Bill and Joe are neighbors. Most people would agree that it would be wrong for Joe to take money away from Bill. That’s fine with Joe. He would never dream of taking Bill’s money; he knows it is wrong; he knows Bill would be angry and that he (Joe) could be punished for stealing.
Would it make any difference if Joe can convince twenty other neighbors to gang up and take the money from Bill and give it to Joe? No?
What if hundreds or thousands of people get together and demand the money? What if they call themselves a government? What if they make a law to take Bill’s money?
Obviously, if the government takes Bill’s money, it doesn’t call it theft—it calls it taxation. We have had millennia to become accustomed to the idea that if enough people agree to initiate force against others, that force becomes legitimate. We never stop to consider that the same act committed by an individual would be condemned and severely punished.
How individual crime becomes acceptable when committed by the community
If a thousand people each own one acre of land and they cooperatively combine their land, then together they have one thousand acres. Not two thousand acres, not even 1001 acres. No one would pretend otherwise.
If a thousand people each have the right to defend their own lives and property—with violence if necessary—then those same thousand have the right to cooperatively combine with each other to defend all their lives and property.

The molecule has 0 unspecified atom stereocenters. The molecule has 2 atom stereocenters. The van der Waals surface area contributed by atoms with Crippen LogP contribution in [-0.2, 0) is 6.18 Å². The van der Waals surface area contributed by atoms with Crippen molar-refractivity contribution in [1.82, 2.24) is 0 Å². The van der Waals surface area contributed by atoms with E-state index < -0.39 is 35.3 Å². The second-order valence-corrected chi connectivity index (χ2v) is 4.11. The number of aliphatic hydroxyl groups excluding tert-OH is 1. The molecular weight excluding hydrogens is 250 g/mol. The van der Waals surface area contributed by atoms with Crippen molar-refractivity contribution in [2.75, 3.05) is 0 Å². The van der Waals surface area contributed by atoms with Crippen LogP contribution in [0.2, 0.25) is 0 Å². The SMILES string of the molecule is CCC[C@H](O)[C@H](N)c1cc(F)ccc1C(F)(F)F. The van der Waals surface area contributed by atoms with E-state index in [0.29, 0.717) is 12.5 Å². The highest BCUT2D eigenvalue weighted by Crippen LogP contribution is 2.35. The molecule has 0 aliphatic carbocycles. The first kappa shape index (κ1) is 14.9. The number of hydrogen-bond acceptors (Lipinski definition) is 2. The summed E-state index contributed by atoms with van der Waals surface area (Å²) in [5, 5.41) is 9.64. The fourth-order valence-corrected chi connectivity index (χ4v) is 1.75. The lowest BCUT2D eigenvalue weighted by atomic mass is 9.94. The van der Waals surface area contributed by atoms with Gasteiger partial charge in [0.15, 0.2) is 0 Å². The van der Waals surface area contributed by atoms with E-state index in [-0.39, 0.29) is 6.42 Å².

But here’s the rub: When a thousand people organize in the use of defensive force they become far more effective in protecting themselves, but further, they cannot fail to notice that in wielding a thousand-fold power, they can do a lot more than just defend themselves. They can make anyone in the neighborhood do whatever they want. How can this happen? Can the group acquire a right that never belonged to any individual in the group?
Frédéric Bastiat was a 19th-century French political economist who argued that no person can confer on the law more power than that person already possesses. One cannot give what is not his to give. If a thief gives you money that he has stolen, you obtain no right to that money, for the thief cannot give you a right he does not possess. Likewise, government becomes illegitimate when it pretends to possess authority it has not been given. In 1850, Bastiat, in The Law, argued that the use of force must, therefore, be strictly limited:
“The law is the organization of the natural right of lawful defense; it is the substitution of collective for individual forces, for the purpose of acting in the sphere in which they have a right to act, of doing what they have a right to do, to secure persons, liberties, and properties, and to maintain each in its right, so as to cause justice to reign over all. . . . So long as personal safety was ensured, so long as labor was free, and the fruits of labor secured against all unjust attacks, no one would have any difficulties to contend with in the State.”
As noted above, when a government is given the power of a thousand people—or a billion—for their defense, the urge to use the power is irresistible. This sets the stage for government’s initiation of force whenever necessary to accomplish its ends, not because it is right, but because it can.